An Abbotsford-based military museum is casting longing glances at an artillery piece that has long been a fixture next to White Rock’s Cenotaph at city hall.
Dean Fraser and Gordon Wozencroft of the Canadian Military Education Centre appeared at city council’s Jan. 16 meeting to ask consideration for a bid to restore and take over custody of the the 25-pound field gun, while dedicating it to the city.
They said the centre, which was initially established in 2006 at the former Canadian Forces base in Chilliwack, would undertake full restoration of the weather-worn gun at no cost to the city – a process that would take less than a year.
It would then be housed with the centre’s collection, which is made available for educational programs and mall shows, but would still be accessible to the city.
Council passed a motion to refer the proposal to staff.
“We would be more than happy to bring the gun out for special events in the city,” Wozencroft told council, noting that, at one time, the Canadian army had similar artillery pieces guarding Semiahmoo Bay.
Mayor Wayne Baldwin said at the meeting that the city would have to consider carefully losing full-time custody of the weapon, quipping that “in light of the election south of the border, this is the Lower Mainland’s first line of defence.”
Technically known as an Ordnance Quick Firing 25-pounder, the gun is an example of the main field piece of Canadian artillery units through the Second World War and the Korean War.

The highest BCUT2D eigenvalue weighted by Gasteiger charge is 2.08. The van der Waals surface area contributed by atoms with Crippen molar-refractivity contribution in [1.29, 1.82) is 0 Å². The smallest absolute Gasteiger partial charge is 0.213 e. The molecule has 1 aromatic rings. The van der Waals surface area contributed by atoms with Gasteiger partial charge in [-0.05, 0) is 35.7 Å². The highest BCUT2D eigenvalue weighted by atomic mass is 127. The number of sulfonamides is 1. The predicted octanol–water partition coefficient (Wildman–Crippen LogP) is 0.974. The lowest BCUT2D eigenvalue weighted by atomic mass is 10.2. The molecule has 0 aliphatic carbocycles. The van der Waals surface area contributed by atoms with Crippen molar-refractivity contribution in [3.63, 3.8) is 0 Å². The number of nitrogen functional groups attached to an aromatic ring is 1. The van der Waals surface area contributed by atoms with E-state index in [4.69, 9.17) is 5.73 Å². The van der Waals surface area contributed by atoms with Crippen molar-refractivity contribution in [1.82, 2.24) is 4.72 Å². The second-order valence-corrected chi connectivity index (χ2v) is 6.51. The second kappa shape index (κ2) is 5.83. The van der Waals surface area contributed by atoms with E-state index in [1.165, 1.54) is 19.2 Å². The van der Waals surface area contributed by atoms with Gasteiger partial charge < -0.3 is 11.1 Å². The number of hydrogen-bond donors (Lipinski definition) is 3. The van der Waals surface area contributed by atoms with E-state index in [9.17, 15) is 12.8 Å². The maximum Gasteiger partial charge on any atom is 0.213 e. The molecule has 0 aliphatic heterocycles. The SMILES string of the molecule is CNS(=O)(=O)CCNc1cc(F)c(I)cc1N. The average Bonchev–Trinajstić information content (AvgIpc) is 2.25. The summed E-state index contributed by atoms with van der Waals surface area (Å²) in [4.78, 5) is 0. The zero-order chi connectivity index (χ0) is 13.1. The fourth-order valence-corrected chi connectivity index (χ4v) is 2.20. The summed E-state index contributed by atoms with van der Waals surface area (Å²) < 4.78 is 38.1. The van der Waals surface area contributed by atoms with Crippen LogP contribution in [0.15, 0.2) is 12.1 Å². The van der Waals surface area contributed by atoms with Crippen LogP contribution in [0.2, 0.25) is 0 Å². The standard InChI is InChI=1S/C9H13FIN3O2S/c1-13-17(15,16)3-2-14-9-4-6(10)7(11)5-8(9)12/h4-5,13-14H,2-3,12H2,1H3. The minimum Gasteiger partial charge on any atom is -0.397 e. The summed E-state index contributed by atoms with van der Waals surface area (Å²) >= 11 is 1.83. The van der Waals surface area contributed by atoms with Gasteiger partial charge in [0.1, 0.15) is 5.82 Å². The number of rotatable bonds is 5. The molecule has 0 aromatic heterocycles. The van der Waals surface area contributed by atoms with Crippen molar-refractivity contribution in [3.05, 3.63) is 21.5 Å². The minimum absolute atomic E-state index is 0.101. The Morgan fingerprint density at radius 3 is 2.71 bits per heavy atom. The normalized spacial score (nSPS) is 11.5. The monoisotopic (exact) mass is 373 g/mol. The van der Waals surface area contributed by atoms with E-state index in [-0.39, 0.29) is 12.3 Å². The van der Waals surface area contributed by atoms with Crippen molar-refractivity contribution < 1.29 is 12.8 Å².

Based on a British design and using standardized ammunition, the guns entered service in 1940 and were still equipping Canadian units into the 1960s, although they had been phased out for practical and training uses by the mid-to-late 1950s.
Coun. Lynne Sinclair told council that, according to historical and former councillor Vin Coyne, the gun had been on display for years at Sunnyside Cemetery, but was moved to White Rock at the suggestion of the late George Bryant, former city gardener, more than three decades ago.
“When (Sunnyside) decided they didn’t want it anymore, it was brought down 152nd Street,” she said.
Baldwin said the centre’s proposal should be considered following a report from staff.
“The biggest thing is that it has to come back for Remembrance Day, so we should take a look at that,” he said.